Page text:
Yesterday I wrote a bit about the importance of the personal year-end reflection. The next step, of course, is the New Year’s resolution—or rather, one’s list of New Year’s resolutions.
Let’s begin with the disclaimer that yes, a year is an arbitrary human construct. I happen to have a cousin who was born on January 1st, 2000; but serendipity of that degree is highly unusual. Most of us began our lives at odd points during the year, and we’ll end them at odd points, too. I was born on August 9th, 1968. My approximate checkout time is 2053, assuming that I live to the age of 85. (Why not be optimistic?) I’ll probably check out on April 3rd or October 12th, or whenever. I almost certainly won’t die at 11:59 p.m., December 31st.
So in the beginning, and at the very end, the arbitrary construct of the year doesn't matter much. But in between, during the decades when we’re active and reasonably vibrant, the 12-month, 365-day year is a convenient way of measuring progress.
And whatever you’re doing—whether it’s writing poems, selling insurance, or running a restaurant—you do need to measure your progress. There’s an old saying, “What gets measured, gets done.” January 1st is a convenient time for beginning your measurements anew.
You could, theoretically, use your birthday as the switchover date for your personal New Year. I would advise against this. I’m a curmudgeonly individualist with a knee-jerk distrust of the crowd; but even I acknowledge that there are times when it makes sense to utilize the momentum of the wider culture to your advantage.
New Year’s Day is one of those times. Throughout December, with the shortening days, the chilly weather, and the slack time of the holidays, there is a pervasive feeling that things are winding down. Likewise, there is a sense of things starting back up again, with a new face on them, after January 1st. While January 1st is not the only time you could launch areas of your life in new directions, it is the most convenient time.
Here is how I manage my New Year’s resolutions:
I begin by reviewing the current year. Throughout each year, I maintain a simple journal. This isn't a formal, long-form diary. My yearly journal is a simple calendar or day planner that I use to record my major milestones and memorable events.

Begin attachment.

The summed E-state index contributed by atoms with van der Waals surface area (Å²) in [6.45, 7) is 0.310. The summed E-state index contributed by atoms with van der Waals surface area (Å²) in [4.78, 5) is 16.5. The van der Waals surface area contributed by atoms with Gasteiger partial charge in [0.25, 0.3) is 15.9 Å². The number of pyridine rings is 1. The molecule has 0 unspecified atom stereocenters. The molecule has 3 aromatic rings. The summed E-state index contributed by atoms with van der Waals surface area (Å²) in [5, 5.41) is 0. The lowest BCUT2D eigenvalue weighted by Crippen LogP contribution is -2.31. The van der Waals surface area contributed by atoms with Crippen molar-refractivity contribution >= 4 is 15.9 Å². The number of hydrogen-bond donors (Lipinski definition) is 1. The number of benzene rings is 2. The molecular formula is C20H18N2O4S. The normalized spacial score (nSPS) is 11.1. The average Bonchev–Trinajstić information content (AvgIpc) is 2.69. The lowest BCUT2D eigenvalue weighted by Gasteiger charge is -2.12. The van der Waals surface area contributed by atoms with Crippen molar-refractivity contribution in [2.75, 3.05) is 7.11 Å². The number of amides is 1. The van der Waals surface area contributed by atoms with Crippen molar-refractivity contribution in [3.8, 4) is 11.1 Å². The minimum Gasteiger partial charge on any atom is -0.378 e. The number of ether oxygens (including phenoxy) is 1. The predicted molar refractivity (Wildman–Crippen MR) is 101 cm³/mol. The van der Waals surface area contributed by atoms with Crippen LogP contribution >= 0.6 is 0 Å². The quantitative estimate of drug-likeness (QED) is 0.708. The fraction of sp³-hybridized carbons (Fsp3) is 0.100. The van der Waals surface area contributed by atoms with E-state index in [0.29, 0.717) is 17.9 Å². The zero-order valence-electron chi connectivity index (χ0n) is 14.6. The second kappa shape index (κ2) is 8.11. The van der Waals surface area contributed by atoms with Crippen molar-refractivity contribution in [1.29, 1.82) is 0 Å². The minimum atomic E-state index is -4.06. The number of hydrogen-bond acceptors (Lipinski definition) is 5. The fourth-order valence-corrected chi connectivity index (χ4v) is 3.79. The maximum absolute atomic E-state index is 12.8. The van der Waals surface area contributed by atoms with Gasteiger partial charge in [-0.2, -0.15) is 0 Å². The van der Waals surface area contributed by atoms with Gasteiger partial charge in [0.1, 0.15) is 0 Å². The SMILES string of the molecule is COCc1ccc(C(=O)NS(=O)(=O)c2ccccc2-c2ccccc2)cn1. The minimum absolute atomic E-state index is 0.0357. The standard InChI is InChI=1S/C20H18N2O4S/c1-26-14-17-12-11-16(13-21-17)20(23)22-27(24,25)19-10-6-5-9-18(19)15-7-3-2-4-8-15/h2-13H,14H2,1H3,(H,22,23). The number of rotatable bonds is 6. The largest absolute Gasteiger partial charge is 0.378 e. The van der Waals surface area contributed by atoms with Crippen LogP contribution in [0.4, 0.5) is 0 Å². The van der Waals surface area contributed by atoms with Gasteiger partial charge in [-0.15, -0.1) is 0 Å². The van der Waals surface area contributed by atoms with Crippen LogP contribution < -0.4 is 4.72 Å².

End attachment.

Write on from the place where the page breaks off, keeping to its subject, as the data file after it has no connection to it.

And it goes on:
This minimalist journal doesn't take long to maintain, and it greatly facilitates the year-end review process. I’ve kept such journals since 1995, so I now have a drawer full of them. (I also use my journals for midyear reviews, and for looking back on previous years.)
While reviewing the expiring year, I ask myself two questions: a.) What did I do well? and b.) What did I do poorly? I seldom have a year in which I screw everything up; but I usually do at least a few things right.
I then set a series of resolutions designed to make the next year more productive. At this stage of my life, my resolutions fall under the categories of financial, professional, physical, intellectual, and spiritual. Depending on your situation, you might want more categories. A parent would probably need a parental category. A young person might want an educational category, and possibly a social category.
Make your resolutions measurable and (important) attainable.
Don’t set yourself the resolution of getting accepted at Harvard, as this depends on many factors beyond your control. But you can assign yourself the resolution of studying x hours per day, filling out x number of college applications, etc.
Likewise, if you’re a young guy who wants a girlfriend in 2017, don’t give yourself the resolution of dating Taylor Swift, as that isn't going to happen. Don’t even set yourself the resolution of “finding a girlfriend”—as that will ultimately depend on someone agreeing to be your girlfriend. Focus on resolutions you can independently fulfill, which will make the “finding a girlfriend” outcome far more likely. These might include a.) joining a gym and working out regularly, and b.) chatting up two new romantic prospects each week.
My focus, at this stage of my life, is writing and storytelling. I won’t set myself the goal of surpassing Stephen King and J.K. Rowling in sales in 2017. That (highly) unlikely outcome would depend on many factors I can’t control. But I can make concrete goals for my story output and marketing efforts. These are variables that fall under my immediate control.
Since 1993, I’ve been setting concrete annual goals, otherwise known as New Year’s resolutions. I have derived consistent benefit from starting afresh each January 1st, but starting with a deliberate, consciously prepared plan in mind—a plan that is based on a thoughtful analysis of the prior year.
I’ve never achieved every New Year’s resolution, but I’ve always achieved at least one or two of them—so New Year’s resolutions have always made my life better.
I therefore plan to keep making them, until at least 2053 or my death, whichever comes sooner.